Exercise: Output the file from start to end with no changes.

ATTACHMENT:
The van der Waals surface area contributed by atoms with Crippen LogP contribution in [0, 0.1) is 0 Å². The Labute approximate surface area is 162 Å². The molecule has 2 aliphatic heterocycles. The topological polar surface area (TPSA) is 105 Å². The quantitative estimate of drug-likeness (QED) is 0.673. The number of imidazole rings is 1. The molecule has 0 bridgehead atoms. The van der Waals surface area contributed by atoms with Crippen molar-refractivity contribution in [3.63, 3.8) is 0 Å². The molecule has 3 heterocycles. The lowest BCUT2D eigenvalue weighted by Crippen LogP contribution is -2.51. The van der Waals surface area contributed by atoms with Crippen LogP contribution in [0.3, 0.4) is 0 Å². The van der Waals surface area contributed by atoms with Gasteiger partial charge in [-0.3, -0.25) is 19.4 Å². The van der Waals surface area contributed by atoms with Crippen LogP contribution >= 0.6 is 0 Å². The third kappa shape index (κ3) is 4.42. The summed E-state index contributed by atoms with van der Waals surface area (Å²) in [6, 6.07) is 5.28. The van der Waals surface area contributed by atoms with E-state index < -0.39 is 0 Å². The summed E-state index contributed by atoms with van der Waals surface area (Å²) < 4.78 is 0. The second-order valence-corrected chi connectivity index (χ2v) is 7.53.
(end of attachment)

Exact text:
The van der Waals surface area contributed by atoms with Crippen LogP contribution in [0, 0.1) is 0 Å². The Labute approximate surface area is 162 Å². The molecule has 2 aliphatic heterocycles. The topological polar surface area (TPSA) is 105 Å². The quantitative estimate of drug-likeness (QED) is 0.673. The number of imidazole rings is 1. The molecule has 0 bridgehead atoms. The van der Waals surface area contributed by atoms with Crippen molar-refractivity contribution in [3.63, 3.8) is 0 Å². The molecule has 3 heterocycles. The lowest BCUT2D eigenvalue weighted by Crippen LogP contribution is -2.51. The van der Waals surface area contributed by atoms with Crippen LogP contribution in [0.3, 0.4) is 0 Å². The van der Waals surface area contributed by atoms with Gasteiger partial charge in [-0.3, -0.25) is 19.4 Å². The van der Waals surface area contributed by atoms with Crippen LogP contribution >= 0.6 is 0 Å². The third kappa shape index (κ3) is 4.42. The summed E-state index contributed by atoms with van der Waals surface area (Å²) in [6, 6.07) is 5.28. The van der Waals surface area contributed by atoms with E-state index < -0.39 is 0 Å². The summed E-state index contributed by atoms with van der Waals surface area (Å²) < 4.78 is 0. The second-order valence-corrected chi connectivity index (χ2v) is 7.53.